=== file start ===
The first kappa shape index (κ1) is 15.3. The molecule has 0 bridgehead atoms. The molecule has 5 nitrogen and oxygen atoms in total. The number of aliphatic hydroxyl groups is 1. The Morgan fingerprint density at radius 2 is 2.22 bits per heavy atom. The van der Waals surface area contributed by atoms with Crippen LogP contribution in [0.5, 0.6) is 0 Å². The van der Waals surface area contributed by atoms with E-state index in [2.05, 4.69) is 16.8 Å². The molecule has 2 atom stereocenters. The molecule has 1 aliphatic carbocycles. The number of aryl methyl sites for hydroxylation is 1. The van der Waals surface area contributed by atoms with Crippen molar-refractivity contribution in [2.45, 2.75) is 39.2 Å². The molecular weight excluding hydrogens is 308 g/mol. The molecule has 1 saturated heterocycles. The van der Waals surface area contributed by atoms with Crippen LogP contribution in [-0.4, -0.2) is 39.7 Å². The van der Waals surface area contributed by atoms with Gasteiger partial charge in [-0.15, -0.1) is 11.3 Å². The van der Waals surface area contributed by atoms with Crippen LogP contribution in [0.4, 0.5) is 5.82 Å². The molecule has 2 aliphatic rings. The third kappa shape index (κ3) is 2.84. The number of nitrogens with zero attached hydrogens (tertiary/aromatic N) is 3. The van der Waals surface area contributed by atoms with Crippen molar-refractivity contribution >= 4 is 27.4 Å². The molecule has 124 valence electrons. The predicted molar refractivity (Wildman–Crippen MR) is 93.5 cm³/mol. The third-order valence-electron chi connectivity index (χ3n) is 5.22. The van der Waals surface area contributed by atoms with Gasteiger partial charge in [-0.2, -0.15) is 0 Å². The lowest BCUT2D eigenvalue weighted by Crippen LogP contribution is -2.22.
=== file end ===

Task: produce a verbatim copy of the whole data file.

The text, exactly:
The first kappa shape index (κ1) is 15.3. The molecule has 0 bridgehead atoms. The molecule has 5 nitrogen and oxygen atoms in total. The number of aliphatic hydroxyl groups is 1. The Morgan fingerprint density at radius 2 is 2.22 bits per heavy atom. The van der Waals surface area contributed by atoms with Crippen LogP contribution in [0.5, 0.6) is 0 Å². The van der Waals surface area contributed by atoms with E-state index in [2.05, 4.69) is 16.8 Å². The molecule has 2 atom stereocenters. The molecule has 1 aliphatic carbocycles. The number of aryl methyl sites for hydroxylation is 1. The van der Waals surface area contributed by atoms with Crippen molar-refractivity contribution in [2.45, 2.75) is 39.2 Å². The molecular weight excluding hydrogens is 308 g/mol. The molecule has 1 saturated heterocycles. The van der Waals surface area contributed by atoms with Crippen LogP contribution in [-0.4, -0.2) is 39.7 Å². The van der Waals surface area contributed by atoms with Gasteiger partial charge in [-0.15, -0.1) is 11.3 Å². The van der Waals surface area contributed by atoms with Crippen LogP contribution in [0.4, 0.5) is 5.82 Å². The molecule has 2 aliphatic rings. The third kappa shape index (κ3) is 2.84. The number of nitrogens with zero attached hydrogens (tertiary/aromatic N) is 3. The van der Waals surface area contributed by atoms with Crippen molar-refractivity contribution >= 4 is 27.4 Å². The molecule has 124 valence electrons. The predicted molar refractivity (Wildman–Crippen MR) is 93.5 cm³/mol. The third-order valence-electron chi connectivity index (χ3n) is 5.22. The van der Waals surface area contributed by atoms with Gasteiger partial charge in [-0.2, -0.15) is 0 Å². The lowest BCUT2D eigenvalue weighted by Crippen LogP contribution is -2.22.